The next step in SMART goal setting is to make sure the goal is relevant to the organization and explain to employees how the attainment of the goal ties back to the success of the business as a whole.  For example, the children’s book publisher could explain that by achieving a 50% increase in sales to national bookstore chains will increase revenue, grow the business and expand the current markets served from regional to national.  Finally, every goal needs to establish a deadline or timeframe that the goal should be achieved in.  Simply setting a broad timeframe is not ideal, it is best to provide milestones along the way that allows employees to track their success in stages instead of as a whole.  By correlating this back to our children’s book publisher, it would be wise to state that the goal is to achieve a 50% increase in sales to national bookstore chains within a six-month period.  Tying all of these criteria together allows the goal to become the following:

The sales department of XYZ children’s book publisher will increase sales to national bookstore chains by 50% within the next six months.  By utilizing industry contacts and customer referrals, the sales department will help XYZ children’s book publisher increase revenue, grow the business and expand into national markets.

The above goal now encompasses all aspects of SMART goal setting in that it is specific, measurable, attainable, relevant, and time-based.

Proper Goal Setting Leads to Financial Success

With the steps needed to properly set employee goals explained, the question remains as to why this is an important factor to organizational success.  In a recent study by the Workforce Intelligence Institute (WII) and Success Factors (2006), researchers found a strong correlation between a small to mid-sized company’s financial performance and their ability to effectively set goals (p.1).  With that said, it is not just the effective setting of goals that is critical to a company’s financial success but more so the ability to connect individual employee goals with that of the organization.

If employees are not able to understand how their goals coincide with the overall goals of the organization, confusion and lack of motivation are the unfortunate side effects that occur.  Author Brian Tracy summarizes this best through his definition of the 10/90 rule of smart goal setting.  Tracy (2012) believes that 10% of the time spent developing SMART goals, saves 90% of the mistakes, cost and time an organization incurs (p.1).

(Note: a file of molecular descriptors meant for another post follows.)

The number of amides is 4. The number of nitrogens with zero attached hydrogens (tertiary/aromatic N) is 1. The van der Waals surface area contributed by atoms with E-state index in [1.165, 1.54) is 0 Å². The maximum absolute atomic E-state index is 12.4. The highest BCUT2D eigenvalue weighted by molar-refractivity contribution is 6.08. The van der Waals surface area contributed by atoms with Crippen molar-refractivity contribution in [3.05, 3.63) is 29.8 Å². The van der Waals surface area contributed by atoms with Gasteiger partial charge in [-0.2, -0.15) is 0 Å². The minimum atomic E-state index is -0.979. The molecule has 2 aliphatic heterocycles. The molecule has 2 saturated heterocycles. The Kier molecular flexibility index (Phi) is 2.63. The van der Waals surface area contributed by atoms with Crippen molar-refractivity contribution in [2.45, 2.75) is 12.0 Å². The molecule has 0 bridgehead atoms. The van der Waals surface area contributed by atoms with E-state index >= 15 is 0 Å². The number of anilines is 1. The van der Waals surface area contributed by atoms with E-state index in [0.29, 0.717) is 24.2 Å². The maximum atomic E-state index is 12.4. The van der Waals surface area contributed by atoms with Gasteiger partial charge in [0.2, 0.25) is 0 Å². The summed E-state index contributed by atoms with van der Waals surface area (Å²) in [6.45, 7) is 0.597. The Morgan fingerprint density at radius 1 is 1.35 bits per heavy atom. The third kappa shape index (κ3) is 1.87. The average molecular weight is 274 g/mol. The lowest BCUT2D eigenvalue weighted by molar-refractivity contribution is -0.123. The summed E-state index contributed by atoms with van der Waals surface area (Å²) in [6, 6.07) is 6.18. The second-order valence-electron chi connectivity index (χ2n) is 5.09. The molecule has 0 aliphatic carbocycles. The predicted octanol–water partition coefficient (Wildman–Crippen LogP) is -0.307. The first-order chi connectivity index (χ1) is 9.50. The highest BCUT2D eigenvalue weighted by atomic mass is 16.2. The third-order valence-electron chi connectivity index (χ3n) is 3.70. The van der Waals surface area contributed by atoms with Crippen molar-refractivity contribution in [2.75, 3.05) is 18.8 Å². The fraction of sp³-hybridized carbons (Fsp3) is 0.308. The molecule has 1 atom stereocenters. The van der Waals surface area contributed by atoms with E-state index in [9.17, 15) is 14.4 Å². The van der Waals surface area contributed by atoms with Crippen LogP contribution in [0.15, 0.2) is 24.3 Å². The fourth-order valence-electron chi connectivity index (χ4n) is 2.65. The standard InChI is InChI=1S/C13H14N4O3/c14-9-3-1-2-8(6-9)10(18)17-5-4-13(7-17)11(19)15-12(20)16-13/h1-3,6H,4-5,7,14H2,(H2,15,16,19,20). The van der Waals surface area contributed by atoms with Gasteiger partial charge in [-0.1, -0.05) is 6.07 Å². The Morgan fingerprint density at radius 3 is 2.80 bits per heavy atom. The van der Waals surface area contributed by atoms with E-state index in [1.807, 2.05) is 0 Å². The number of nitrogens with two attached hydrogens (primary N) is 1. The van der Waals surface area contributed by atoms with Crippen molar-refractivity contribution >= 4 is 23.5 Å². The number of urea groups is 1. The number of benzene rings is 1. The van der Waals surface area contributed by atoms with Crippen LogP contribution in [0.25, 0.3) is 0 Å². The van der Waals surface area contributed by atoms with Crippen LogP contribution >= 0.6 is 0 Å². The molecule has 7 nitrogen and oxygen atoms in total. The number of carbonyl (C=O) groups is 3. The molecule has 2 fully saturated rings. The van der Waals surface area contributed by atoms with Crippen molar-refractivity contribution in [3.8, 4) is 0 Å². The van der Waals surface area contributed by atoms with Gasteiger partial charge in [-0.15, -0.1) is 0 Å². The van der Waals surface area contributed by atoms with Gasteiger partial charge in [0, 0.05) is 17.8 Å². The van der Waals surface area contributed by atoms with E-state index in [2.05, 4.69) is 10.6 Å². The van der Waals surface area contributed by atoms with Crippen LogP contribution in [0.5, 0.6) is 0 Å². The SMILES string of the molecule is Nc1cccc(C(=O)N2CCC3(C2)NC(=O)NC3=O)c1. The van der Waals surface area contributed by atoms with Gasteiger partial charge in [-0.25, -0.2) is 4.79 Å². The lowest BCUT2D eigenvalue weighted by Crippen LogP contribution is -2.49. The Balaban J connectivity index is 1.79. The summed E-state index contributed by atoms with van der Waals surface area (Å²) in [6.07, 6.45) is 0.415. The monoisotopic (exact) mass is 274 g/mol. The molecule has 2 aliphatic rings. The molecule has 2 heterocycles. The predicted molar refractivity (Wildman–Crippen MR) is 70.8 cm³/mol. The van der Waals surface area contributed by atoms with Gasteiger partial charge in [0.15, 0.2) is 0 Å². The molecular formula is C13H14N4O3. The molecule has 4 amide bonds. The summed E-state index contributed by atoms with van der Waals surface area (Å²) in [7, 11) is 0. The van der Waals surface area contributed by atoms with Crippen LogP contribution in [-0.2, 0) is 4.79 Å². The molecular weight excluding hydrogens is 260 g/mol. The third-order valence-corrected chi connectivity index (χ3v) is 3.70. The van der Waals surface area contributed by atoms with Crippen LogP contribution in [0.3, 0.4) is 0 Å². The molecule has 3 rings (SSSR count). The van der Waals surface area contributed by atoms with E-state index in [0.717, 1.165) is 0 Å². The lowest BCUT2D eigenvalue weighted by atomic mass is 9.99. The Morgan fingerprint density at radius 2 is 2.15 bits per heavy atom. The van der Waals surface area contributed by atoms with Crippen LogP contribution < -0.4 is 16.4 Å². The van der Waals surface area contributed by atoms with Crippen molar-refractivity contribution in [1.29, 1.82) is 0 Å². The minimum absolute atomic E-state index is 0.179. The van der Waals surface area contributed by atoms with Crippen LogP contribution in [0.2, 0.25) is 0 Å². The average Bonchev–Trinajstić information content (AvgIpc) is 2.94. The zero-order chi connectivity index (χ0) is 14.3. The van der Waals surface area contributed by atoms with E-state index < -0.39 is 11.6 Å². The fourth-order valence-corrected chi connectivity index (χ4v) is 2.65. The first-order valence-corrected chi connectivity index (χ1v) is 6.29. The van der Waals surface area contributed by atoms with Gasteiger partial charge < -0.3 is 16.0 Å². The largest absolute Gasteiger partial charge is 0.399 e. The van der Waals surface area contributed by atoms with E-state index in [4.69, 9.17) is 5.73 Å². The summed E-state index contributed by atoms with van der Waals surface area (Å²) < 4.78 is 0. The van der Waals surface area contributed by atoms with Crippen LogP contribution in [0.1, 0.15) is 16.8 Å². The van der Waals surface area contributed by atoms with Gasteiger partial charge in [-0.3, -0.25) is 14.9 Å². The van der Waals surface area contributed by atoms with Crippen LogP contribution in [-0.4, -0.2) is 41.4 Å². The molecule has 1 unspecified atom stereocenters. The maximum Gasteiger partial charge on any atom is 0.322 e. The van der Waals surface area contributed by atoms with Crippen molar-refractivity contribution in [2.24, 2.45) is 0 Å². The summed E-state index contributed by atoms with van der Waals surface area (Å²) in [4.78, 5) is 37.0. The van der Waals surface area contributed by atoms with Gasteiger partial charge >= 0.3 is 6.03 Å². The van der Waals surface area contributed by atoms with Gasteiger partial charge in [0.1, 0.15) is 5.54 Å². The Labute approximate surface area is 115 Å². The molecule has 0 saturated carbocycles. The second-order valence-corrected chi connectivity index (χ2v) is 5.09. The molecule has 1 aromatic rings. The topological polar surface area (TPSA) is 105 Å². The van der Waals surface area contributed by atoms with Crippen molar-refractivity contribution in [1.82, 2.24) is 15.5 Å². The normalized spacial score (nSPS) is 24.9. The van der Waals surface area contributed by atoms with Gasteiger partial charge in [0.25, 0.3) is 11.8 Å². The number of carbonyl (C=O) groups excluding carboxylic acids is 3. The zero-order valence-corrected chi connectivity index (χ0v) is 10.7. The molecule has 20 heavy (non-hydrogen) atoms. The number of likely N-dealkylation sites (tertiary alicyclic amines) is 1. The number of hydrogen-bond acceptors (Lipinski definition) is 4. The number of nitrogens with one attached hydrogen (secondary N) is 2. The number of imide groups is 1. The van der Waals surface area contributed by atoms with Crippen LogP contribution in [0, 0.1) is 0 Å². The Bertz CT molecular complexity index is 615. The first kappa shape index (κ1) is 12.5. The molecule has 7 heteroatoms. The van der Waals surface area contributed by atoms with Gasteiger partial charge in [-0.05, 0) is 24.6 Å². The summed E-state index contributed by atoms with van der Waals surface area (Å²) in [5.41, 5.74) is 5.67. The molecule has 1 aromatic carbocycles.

Reinforcing Employee Goal Achievement through Recognition

Once an organization understands the importance of goal setting and the correlation between SMART goal setting and financial success, the importance of recognizing employee successes becomes necessary.  Individual employee recognition can be accomplished in many ways such as through cash bonuses, points based recognition systems, additional time-off and other tangible rewards.  In a survey conducted by Sirota Consulting (2005) including 2.5 million employees across 237 private, public and non-profit organizations in 89 countries, only 51% of employees were satisfied with the recognition that they received after achieving a job well done (p. 207-208).

Psychologist Abraham Maslow’s Hierarchy of Needs explains that every human has a set of needs that must be satisfied.  Included in these needs are those of social needs, esteem needs and self-actualization.  Because these needs encompass self-esteem, personal worth, social recognition, acceptance and personal growth, employee recognition becomes more than just a desired behavior; it becomes a necessity for employee motivation and goal attainment (Internet Center for Management and Business Administration, Inc. [ICMBA], 2010).

Conclusion

Proper goal setting is a critical element to an organization regardless of its size.  From organizations that contain less than 15 employees to those with over 100,000 employees, every employee should be aware of their personal goals as well as those of the organizations.  This factor becomes even more critical within small to mid-sized organizations, as there is often little room for error.  By engaging employees, instituting SMART goal setting techniques, and recognizing individual employees for their efforts and achievements organizations will achieve higher levels of financial success.

References